In partnership with Planned Parenthood

So, You Want To Open Your Monogamous Relationship? Here’s Where To Start

We’re a post-monogamy generation in more ways than one: Our fridges house anywhere from two to 16 varieties of “milk.” We select television programs from 11 competing streaming services. Come dinner time, we opt between hundreds of regional cuisines, all available to us within minutes. We’re spoiled for choice, so to speak, and that ethos extends to our romantic proclivities, as well — which is to say, we’re living in the era of the open relationship. 
“Sexuality operates in a part of the brain closer to thirst and hunger. It’s primal. It’s not always logical,” says Dr. Helen E. Fisher, PhD, biological anthropologist, human sexuality expert, and senior research fellow at The Kinsey Institute. “And open relationships allow for transparency and exploration around that urge without sacrificing your pair bond.”
Nevertheless, for a demographic largely brought up around “pair bonding” culture — blame reproductive instincts and social conditioning — non-monogamy is not an easy practice for many of us to adopt. "A great relationship takes more than attraction — it takes shared commitment and work. And all parties have to be willing to put in the effort," says Sara C. Flowers, DrPH, vice president of education & training at Planned Parenthood Federation of America.
It's for this reason that, in spite of its more recent popularity, non-monogamy is still in its beta phase. So, in order to help alleviate some of the uncharted anxieties that accompany redefining the nature of your partnership, we’ve built out a primer to add to the ethical non-monogamy oeuvre. Ahead, we’ve consulted sexual health counselors, relationship psychologists, and folks in successful non-monogamous partnerships to help assemble a beginner’s guide to practicing non-monogamy — without sacrificing your romantic well-being in the process. Here’s where to start.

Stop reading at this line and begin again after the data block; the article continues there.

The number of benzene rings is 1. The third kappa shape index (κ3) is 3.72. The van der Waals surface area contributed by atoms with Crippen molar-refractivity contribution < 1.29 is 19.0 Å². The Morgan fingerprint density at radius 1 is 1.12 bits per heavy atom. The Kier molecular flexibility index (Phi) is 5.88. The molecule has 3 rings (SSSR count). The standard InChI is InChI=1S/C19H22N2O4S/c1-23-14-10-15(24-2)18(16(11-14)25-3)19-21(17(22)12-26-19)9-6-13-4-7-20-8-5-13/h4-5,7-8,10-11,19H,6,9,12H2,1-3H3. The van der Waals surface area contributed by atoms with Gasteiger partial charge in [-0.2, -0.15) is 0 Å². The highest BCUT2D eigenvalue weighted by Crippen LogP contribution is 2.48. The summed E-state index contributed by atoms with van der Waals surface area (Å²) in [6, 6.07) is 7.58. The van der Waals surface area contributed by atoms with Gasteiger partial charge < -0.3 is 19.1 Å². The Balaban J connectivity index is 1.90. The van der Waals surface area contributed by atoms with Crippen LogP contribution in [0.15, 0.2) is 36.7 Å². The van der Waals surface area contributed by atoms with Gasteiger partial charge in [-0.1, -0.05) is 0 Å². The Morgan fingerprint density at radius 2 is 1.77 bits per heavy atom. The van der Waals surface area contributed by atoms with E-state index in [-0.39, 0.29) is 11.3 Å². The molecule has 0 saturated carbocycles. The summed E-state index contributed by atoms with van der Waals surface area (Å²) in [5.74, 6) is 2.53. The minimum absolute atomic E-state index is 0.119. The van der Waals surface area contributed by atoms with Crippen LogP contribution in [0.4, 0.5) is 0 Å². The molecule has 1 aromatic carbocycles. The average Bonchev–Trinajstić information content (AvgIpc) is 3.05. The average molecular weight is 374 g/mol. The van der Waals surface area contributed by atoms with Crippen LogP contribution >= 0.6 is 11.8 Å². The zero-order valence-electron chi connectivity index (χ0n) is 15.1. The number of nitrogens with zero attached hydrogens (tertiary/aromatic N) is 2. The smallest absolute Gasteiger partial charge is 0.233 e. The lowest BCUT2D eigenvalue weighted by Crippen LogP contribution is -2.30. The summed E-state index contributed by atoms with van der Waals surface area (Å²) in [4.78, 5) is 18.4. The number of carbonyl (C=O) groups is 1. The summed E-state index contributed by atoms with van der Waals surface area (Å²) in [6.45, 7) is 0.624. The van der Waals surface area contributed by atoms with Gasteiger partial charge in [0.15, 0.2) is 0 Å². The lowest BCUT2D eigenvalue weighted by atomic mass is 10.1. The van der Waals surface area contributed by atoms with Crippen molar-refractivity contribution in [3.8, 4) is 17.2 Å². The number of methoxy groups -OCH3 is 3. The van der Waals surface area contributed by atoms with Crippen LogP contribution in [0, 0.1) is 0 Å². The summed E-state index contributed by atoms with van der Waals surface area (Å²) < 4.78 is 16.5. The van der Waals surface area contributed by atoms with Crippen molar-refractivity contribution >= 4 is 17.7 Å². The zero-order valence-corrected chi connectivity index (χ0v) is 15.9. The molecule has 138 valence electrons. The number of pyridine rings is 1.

Broach the topic in a safe, comfortable space 

Perhaps this goes without saying, but a prix fixe meal out on the town may not be the ideal setting for an initial conversation about the terms of your monogamy. It’s entirely possible that your partner may need space to think, to react, to emote. They may need to cry, to yell, to take a moment away from you in order to gather their thoughts. So be sure to choose a setting that’ll allow them the freedom to indulge that.